Saturday, October 10, 2015

Random Maudlin Barking

Les Vieux (The Old Folks)
Jacques Brel
English lyrics, Mort Schuman

(The city is full of young people, shouting and yelling with pleasure as if for a sports event, but for no reason you know. So you turn to television and see a lower-key series of maudlin images and a song, meant to remind of our own mortality -- only, it doesn't seem quite so maudlin any longer. That this is so is comforting and frightening, in equal measure.)
The old folks don't talk much
And they talk so slowly when they do
They are rich, they are poor, their illusions are gone
They share one heart for two

Their homes all smell of thyme, of old photographs
And an old-fashioned song
Though you may live in town, you live so far away
When you've lived too long

And have they laughed too much, do their dry voices crack
Talking of times gone by
And have they cried too much, a tear or two
Still always seems to cloud the eye

They tremble as they watch the old silver clock
When day is through
It tick-tocks oh so slow, it says, "Yes," it says, "No",
It says, "I'll wait for you"

The old folks dream no more
The books have gone to sleep, the piano's out of tune
The little cat is dead and no more do they sing
On a Sunday afternoon

The old folks move no more, their world's become too small
Their bodies feel like lead
They might look out the window or else sit in a chair
Or else they stay in bed

And if they still go out, arm in arm,
Arm in arm in the morning's chill
It's to have a good cry, to say their last good-bye
To one who's older still

And then they go home to the old silver clock
When day is through
It tick-tocks oh so slow, it says, "Yes," it says, "No",
It says, "I'll wait for you"

The old folks never die
They just put down their heads and go to sleep one day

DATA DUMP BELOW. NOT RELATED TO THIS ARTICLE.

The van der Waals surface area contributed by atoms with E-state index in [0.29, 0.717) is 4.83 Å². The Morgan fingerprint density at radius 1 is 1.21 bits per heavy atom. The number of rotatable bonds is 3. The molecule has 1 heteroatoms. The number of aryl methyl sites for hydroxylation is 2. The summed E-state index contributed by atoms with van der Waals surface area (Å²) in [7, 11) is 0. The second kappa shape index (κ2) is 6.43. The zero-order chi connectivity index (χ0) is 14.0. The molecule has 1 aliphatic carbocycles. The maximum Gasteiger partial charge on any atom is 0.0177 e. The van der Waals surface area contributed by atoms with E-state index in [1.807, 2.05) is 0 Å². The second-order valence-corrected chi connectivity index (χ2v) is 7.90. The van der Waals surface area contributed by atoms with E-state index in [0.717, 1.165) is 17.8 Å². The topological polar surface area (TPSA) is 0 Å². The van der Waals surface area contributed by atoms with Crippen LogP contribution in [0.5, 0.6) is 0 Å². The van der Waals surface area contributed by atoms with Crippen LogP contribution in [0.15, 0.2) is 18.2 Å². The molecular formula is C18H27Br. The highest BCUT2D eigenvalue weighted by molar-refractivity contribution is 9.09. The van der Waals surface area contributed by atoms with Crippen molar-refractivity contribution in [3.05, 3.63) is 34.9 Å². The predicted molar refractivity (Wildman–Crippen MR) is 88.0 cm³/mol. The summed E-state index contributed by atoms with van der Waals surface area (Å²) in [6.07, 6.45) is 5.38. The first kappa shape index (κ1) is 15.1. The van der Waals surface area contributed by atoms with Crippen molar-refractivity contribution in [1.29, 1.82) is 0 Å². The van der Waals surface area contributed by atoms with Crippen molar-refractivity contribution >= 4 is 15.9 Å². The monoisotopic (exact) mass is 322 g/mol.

They hold each other's hand, like children in the dark
But one will get lost anyway

And the other will remain, just sitting in that room
Which makes no sound
It doesn't matter now, the song has died away
And echoes all around

You'll see them when they walk through the sun-filled park
Where children run and play
It hurts too much to smile, it hurts too much
but life goes on for still another day

As they try to escape
the old silver clock
When day is through
It tick-tocks oh so slow; it says, "Yes," it says, "No",
It says, "I'll wait for you"

The old, old silver clock that's hanging on the wall
That waits for us

1 comment:

  1. today my stepmother was moved to her single room in the memory care unit of the nursing section of the old folks home, the same complex of buildings where she once had her own 'independent living' apartment with familiar belongings -

    her once-treasured things are gone, but so is the memory of them and the places she acquired them - who knows if it is good or bad?

    she can still speak, but when i go see her i tell her my name now - she recognizes me as a familiar face, but i doubt that she knows in what way we are related

    i took her daughter to the airport yesterday - she lives in europe now and comes to visit perhaps twice a year - she won't be back until 2016 - hanging unspoken between us was the possibility that perhaps she won't be back at all

    my wheelchair-bound grandpa, world war i veteran, said to me, the last time i saw him in the v.a. nursing home - this was still in the previous millennium - "it takes so long" - i knew what he meant

    i try to cultivate an attitude of gratitude - in the prayer taught by st. fred rogers, in the esquire profile by tom junod


    "thank you, god"


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